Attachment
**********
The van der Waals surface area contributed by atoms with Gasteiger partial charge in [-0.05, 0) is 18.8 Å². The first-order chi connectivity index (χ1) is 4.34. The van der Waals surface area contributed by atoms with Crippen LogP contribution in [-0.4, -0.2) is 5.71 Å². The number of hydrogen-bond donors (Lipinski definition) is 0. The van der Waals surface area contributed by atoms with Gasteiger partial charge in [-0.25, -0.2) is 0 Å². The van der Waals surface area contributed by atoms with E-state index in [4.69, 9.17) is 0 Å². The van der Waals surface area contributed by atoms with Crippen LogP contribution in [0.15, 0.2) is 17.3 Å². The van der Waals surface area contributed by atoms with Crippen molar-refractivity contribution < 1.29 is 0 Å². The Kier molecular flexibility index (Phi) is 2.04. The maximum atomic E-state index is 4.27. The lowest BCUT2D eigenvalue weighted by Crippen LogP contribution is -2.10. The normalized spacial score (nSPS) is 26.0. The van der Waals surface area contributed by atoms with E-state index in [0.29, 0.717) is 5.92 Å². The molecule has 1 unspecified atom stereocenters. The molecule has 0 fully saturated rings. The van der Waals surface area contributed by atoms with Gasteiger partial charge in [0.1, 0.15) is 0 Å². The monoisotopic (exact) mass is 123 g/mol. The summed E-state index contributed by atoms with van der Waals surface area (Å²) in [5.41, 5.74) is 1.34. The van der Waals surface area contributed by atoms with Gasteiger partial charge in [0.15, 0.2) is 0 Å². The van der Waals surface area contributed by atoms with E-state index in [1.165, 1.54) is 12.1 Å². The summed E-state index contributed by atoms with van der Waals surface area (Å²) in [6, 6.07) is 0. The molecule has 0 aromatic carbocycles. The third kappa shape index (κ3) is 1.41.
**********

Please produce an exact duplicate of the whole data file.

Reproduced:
The van der Waals surface area contributed by atoms with Gasteiger partial charge in [-0.05, 0) is 18.8 Å². The first-order chi connectivity index (χ1) is 4.34. The van der Waals surface area contributed by atoms with Crippen LogP contribution in [-0.4, -0.2) is 5.71 Å². The number of hydrogen-bond donors (Lipinski definition) is 0. The van der Waals surface area contributed by atoms with Gasteiger partial charge in [-0.25, -0.2) is 0 Å². The van der Waals surface area contributed by atoms with E-state index in [4.69, 9.17) is 0 Å². The van der Waals surface area contributed by atoms with Crippen LogP contribution in [0.15, 0.2) is 17.3 Å². The van der Waals surface area contributed by atoms with Crippen molar-refractivity contribution < 1.29 is 0 Å². The Kier molecular flexibility index (Phi) is 2.04. The maximum atomic E-state index is 4.27. The lowest BCUT2D eigenvalue weighted by Crippen LogP contribution is -2.10. The normalized spacial score (nSPS) is 26.0. The van der Waals surface area contributed by atoms with E-state index in [0.29, 0.717) is 5.92 Å². The molecule has 1 unspecified atom stereocenters. The molecule has 0 fully saturated rings. The van der Waals surface area contributed by atoms with Gasteiger partial charge in [0.1, 0.15) is 0 Å². The monoisotopic (exact) mass is 123 g/mol. The summed E-state index contributed by atoms with van der Waals surface area (Å²) in [5.41, 5.74) is 1.34. The van der Waals surface area contributed by atoms with Gasteiger partial charge in [0.15, 0.2) is 0 Å². The van der Waals surface area contributed by atoms with E-state index in [1.165, 1.54) is 12.1 Å². The summed E-state index contributed by atoms with van der Waals surface area (Å²) in [6, 6.07) is 0. The molecule has 0 aromatic carbocycles. The third kappa shape index (κ3) is 1.41.